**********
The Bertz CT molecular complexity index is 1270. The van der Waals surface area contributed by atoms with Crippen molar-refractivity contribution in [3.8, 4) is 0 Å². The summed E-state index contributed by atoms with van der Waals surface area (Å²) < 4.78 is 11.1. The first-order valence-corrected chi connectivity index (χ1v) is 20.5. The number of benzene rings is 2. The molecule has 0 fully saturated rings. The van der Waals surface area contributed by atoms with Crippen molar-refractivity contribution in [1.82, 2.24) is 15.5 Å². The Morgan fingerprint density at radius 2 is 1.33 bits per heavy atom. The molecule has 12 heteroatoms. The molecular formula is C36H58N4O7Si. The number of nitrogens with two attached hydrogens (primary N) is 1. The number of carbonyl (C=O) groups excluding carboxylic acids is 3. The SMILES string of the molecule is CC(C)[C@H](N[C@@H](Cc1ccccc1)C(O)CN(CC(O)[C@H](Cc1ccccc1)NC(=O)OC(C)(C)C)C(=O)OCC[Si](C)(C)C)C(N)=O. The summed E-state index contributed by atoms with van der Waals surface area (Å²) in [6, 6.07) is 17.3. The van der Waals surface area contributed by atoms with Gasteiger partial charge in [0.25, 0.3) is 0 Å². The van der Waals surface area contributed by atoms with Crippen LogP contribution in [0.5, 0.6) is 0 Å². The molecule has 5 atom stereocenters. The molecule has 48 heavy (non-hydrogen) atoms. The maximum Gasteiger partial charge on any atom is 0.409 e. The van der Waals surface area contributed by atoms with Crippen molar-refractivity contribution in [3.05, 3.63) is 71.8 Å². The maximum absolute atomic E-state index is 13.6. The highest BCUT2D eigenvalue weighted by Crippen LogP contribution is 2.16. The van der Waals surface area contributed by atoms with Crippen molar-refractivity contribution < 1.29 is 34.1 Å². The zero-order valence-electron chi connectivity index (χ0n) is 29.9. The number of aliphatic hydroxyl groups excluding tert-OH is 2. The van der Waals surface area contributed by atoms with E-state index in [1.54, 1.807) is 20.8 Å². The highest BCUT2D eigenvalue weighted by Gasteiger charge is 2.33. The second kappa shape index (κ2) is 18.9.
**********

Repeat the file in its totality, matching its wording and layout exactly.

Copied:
The Bertz CT molecular complexity index is 1270. The van der Waals surface area contributed by atoms with Crippen molar-refractivity contribution in [3.8, 4) is 0 Å². The summed E-state index contributed by atoms with van der Waals surface area (Å²) < 4.78 is 11.1. The first-order valence-corrected chi connectivity index (χ1v) is 20.5. The number of benzene rings is 2. The molecule has 0 fully saturated rings. The van der Waals surface area contributed by atoms with Crippen molar-refractivity contribution in [1.82, 2.24) is 15.5 Å². The Morgan fingerprint density at radius 2 is 1.33 bits per heavy atom. The molecule has 12 heteroatoms. The molecular formula is C36H58N4O7Si. The number of nitrogens with two attached hydrogens (primary N) is 1. The number of carbonyl (C=O) groups excluding carboxylic acids is 3. The SMILES string of the molecule is CC(C)[C@H](N[C@@H](Cc1ccccc1)C(O)CN(CC(O)[C@H](Cc1ccccc1)NC(=O)OC(C)(C)C)C(=O)OCC[Si](C)(C)C)C(N)=O. The summed E-state index contributed by atoms with van der Waals surface area (Å²) in [6, 6.07) is 17.3. The van der Waals surface area contributed by atoms with Gasteiger partial charge in [0.25, 0.3) is 0 Å². The van der Waals surface area contributed by atoms with Crippen LogP contribution in [0.5, 0.6) is 0 Å². The molecule has 5 atom stereocenters. The molecule has 48 heavy (non-hydrogen) atoms. The maximum Gasteiger partial charge on any atom is 0.409 e. The van der Waals surface area contributed by atoms with Crippen molar-refractivity contribution in [3.05, 3.63) is 71.8 Å². The maximum absolute atomic E-state index is 13.6. The highest BCUT2D eigenvalue weighted by Crippen LogP contribution is 2.16. The van der Waals surface area contributed by atoms with Crippen molar-refractivity contribution < 1.29 is 34.1 Å². The zero-order valence-electron chi connectivity index (χ0n) is 29.9. The number of aliphatic hydroxyl groups excluding tert-OH is 2. The van der Waals surface area contributed by atoms with E-state index in [1.54, 1.807) is 20.8 Å². The highest BCUT2D eigenvalue weighted by Gasteiger charge is 2.33. The second kappa shape index (κ2) is 18.9.